Monday, March 18, 2013

Why I Homeschool: Is Homeschooling a Crutch?


A reader asks: Does homeschooling create a crutch for the weaknesses that our children possess? And: Isn’t this part of learning: how to adapt to non-ideal situations?

Great question.

Here’s my first answer: yes. Yes, homeschooling can create a crutch for the weaknesses our children possess. And, again, yes: part of educating a child includes teaching them to adapt to non-ideal situations.

Actually, this whole question, about protecting our children and how protecting them might make their weaknesses all the weaker, is the reason I was at first opposed to homeschooling.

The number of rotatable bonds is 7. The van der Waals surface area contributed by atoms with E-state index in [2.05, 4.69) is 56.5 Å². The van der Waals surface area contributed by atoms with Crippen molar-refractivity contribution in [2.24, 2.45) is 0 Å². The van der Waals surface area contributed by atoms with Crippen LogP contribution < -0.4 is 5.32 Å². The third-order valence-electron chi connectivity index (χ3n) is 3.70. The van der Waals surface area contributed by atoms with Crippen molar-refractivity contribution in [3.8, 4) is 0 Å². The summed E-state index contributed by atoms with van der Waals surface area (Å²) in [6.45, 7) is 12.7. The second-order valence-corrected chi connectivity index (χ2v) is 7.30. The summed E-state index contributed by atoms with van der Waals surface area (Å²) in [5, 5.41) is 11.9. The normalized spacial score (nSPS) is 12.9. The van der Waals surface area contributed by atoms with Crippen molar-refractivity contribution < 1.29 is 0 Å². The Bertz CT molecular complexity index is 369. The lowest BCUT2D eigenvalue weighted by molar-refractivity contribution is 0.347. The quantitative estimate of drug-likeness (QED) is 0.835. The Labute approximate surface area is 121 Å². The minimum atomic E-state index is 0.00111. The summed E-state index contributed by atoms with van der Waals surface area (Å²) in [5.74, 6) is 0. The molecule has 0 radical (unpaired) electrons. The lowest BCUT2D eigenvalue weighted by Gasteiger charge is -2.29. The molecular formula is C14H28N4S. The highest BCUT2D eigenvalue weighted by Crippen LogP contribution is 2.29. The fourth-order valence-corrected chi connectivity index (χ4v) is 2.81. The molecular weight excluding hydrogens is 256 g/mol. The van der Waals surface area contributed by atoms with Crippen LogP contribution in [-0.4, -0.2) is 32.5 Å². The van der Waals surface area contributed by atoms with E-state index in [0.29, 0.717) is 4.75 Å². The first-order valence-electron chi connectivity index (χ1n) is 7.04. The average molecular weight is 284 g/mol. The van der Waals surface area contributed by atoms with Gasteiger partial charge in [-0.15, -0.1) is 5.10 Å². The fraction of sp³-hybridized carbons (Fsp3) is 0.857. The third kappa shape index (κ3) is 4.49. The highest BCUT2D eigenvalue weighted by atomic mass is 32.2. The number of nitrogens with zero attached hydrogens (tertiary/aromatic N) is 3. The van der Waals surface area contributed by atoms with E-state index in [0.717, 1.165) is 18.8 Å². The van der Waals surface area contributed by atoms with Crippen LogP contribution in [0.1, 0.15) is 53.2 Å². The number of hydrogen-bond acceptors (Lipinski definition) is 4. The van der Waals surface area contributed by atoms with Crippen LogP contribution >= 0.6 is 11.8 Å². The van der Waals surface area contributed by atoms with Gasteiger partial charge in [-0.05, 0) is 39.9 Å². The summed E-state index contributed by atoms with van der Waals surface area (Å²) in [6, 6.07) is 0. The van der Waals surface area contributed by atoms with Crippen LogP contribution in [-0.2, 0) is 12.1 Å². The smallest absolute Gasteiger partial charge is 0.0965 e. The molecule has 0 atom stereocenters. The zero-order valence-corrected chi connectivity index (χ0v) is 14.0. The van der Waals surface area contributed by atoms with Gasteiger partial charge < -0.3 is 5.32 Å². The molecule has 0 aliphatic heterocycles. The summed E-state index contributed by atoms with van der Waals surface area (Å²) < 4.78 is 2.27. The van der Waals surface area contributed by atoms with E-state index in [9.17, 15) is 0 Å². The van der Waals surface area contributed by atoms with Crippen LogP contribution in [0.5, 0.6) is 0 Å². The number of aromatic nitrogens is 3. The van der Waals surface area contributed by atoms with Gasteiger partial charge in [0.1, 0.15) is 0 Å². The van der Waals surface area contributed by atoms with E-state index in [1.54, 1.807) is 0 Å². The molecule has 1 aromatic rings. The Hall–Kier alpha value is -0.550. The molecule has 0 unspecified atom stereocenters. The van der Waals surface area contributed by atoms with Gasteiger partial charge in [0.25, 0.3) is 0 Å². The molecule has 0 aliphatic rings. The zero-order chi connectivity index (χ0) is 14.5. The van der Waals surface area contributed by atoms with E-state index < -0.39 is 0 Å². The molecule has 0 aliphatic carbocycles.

Yet, ironically, it was the same reason—protecting my child and giving her a “crutch”--that finally tipped the scales, for me, in favor of homeschooling.

Let me tell you a story.

Once upon a time, there lived a sweet little girl who, sadly, did not have any friends. Or, at least no friends her own age.

The little girl had, as a baby and a toddler, played near children in playgroups and during Mothers’ Morning Out, but not with them. Now that the little girl was coming so close to school age, the mother freaked out. The girl’s father was making lots of noise about homeschooling, but the mother shushed him. How would the child learn to make friends if they kept her at home? Wouldn’t the child’s friendlessness just become more and more of a problem?

So, off to preschool the little girl went. Her mother watched anxiously to see what would happen.